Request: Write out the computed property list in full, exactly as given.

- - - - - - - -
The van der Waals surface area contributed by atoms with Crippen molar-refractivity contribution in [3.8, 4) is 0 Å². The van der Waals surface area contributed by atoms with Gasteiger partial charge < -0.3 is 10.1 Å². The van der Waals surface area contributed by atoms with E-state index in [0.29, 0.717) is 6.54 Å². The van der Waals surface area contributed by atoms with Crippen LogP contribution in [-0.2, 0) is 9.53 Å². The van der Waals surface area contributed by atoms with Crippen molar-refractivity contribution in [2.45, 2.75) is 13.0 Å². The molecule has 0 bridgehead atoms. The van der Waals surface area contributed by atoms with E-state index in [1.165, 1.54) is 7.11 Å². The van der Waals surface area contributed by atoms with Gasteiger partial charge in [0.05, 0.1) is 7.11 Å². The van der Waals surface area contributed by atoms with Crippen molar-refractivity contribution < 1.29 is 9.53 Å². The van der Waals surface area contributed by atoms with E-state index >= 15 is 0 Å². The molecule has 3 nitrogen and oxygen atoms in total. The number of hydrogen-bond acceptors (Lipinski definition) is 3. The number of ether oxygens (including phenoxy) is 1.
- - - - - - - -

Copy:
The van der Waals surface area contributed by atoms with Crippen molar-refractivity contribution in [3.8, 4) is 0 Å². The van der Waals surface area contributed by atoms with Gasteiger partial charge < -0.3 is 10.1 Å². The van der Waals surface area contributed by atoms with E-state index in [0.29, 0.717) is 6.54 Å². The van der Waals surface area contributed by atoms with Crippen LogP contribution in [-0.2, 0) is 9.53 Å². The van der Waals surface area contributed by atoms with Crippen molar-refractivity contribution in [2.45, 2.75) is 13.0 Å². The molecule has 0 bridgehead atoms. The van der Waals surface area contributed by atoms with E-state index in [1.165, 1.54) is 7.11 Å². The van der Waals surface area contributed by atoms with Gasteiger partial charge in [0.05, 0.1) is 7.11 Å². The van der Waals surface area contributed by atoms with Crippen molar-refractivity contribution < 1.29 is 9.53 Å². The van der Waals surface area contributed by atoms with E-state index >= 15 is 0 Å². The molecule has 3 nitrogen and oxygen atoms in total. The number of hydrogen-bond acceptors (Lipinski definition) is 3. The number of ether oxygens (including phenoxy) is 1.